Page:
At the downstream router 106″, packet 1 waits in the lower precedence queue to be scheduled for transmission. Assume in this example that packet 1 finds packet 0 being transmitted so it has to wait. While packet 1 is waiting, packets 2 and 3 are received and queued in the higher precedence class. Upon completion of the transmission of packet 0, packets 2 and 3 are scheduled to go next since they are of higher precedence than packet 1. Notice that packets 1 and 3, which belong to the same flow, got reordered in the downstream router 106″. This reordering of packets 1 and 3 is not desirable.

The reordering of packets is strongly discouraged mainly due to the high complexity and high cost associated with handling per flow reordering (as described below). If reordering is not handled properly, some higher layer protocols, like TCP for example, suffer a severe performance impact since out-of-order packets indicate packet loss and therefore congestion. This problem is described in more detail in the following references the contents of which are incorporated herein:

    • [1] S. Bohacek, J. P. Hespanha, J. Lee, C. Lim, K. Obraczka “TCP-PR: TCP for Persistent Packet Reordering”, Proceedings of the 23rd International Conference on Distributed Computing Systems, May 2003.
    • [2] S. Blake, D. Black, M. Carlson, E. Davies, Z. Whang, and W. Weiss “An architecture for differentiated services”, RFC 2475, 1998.
    • [3] J. Heinanen, F. Baker, W. Weiss, J. Wroclawski “Assured Forwarding PHB Group”, RFC 2597, June 1999.
      In fact, in some network technologies (e.g., Asynchronous Transfer Mode (ATM)), it is strictly prohibited to reorder packets or cells.

In all of these queuing systems, the reordering of clients (packets) which originally belong to the same flow or service class when they entered the system is not desired and maybe even prohibited. In systems where several stages of service are required, the aforementioned restriction implies some cost on the routers (servers) servicing the clients (packets) if they need to maintain the order. The problem becomes even more complex when clients come in batches (i.e. flows) all labeled with the same QoS or precedence class and merge with other client batches (flows) into the same QoS queue. Accordingly, there is a need for a new queuing system and method for queuing clients (packets) in a manner that overcomes the reordering problem associated with the traditional queuing system. This need and other needs are satisfied by the queuing system and method of the present invention.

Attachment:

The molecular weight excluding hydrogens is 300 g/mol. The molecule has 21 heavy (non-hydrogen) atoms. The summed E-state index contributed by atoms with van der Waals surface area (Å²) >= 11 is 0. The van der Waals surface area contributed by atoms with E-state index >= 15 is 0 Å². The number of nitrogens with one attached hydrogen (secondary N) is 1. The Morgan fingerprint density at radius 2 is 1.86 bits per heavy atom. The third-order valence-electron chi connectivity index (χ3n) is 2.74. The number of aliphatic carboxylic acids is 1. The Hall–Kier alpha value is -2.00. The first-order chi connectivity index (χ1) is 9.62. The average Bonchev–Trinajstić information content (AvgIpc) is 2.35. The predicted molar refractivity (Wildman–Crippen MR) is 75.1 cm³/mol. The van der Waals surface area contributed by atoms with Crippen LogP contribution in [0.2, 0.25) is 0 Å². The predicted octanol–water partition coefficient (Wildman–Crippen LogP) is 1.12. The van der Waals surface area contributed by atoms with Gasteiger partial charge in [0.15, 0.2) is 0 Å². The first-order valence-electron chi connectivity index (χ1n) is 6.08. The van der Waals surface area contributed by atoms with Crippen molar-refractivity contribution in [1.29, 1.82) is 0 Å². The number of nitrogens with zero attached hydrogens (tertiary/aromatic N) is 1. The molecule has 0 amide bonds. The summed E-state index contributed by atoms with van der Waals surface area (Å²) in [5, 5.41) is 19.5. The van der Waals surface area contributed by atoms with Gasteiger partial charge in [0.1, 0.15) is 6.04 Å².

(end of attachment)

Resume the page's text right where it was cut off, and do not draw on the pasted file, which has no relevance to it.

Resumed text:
SUMMARY OF THE INVENTION

The present invention includes a QoS queuing system and a method for queuing clients (packets) in a manner that eliminates the reordering of the clients even after a QoS class of one of the clients is altered (promoted/demoted). In one embodiment, the method eliminates the reordering of a plurality of clients that includes an altered client by marking the altered client, which is located within a first node (first router), with an indicator that indicates an old QoS class and a new QoS class of the altered client. Upon receiving the altered client at a second node (second router), the indicator in the altered client is checked. And, then the altered client is queued in the old QoS class and the other clients are queued in the old QoS class. At this time, the proxy client is also allocated in the new QoS class. Once the proxy client is scheduled to be serviced by the second node, a head-of-line client selected from one of the clients queued in the old QoS class is serviced as being in the new QoS class instead of servicing and sending the proxy client to a third node (third router). Finally, the second node marks the head-of-line client with an indicator that indicates the old QoS class and the new QoS class of the head-of-line client before sending the head-of-line client to the third node.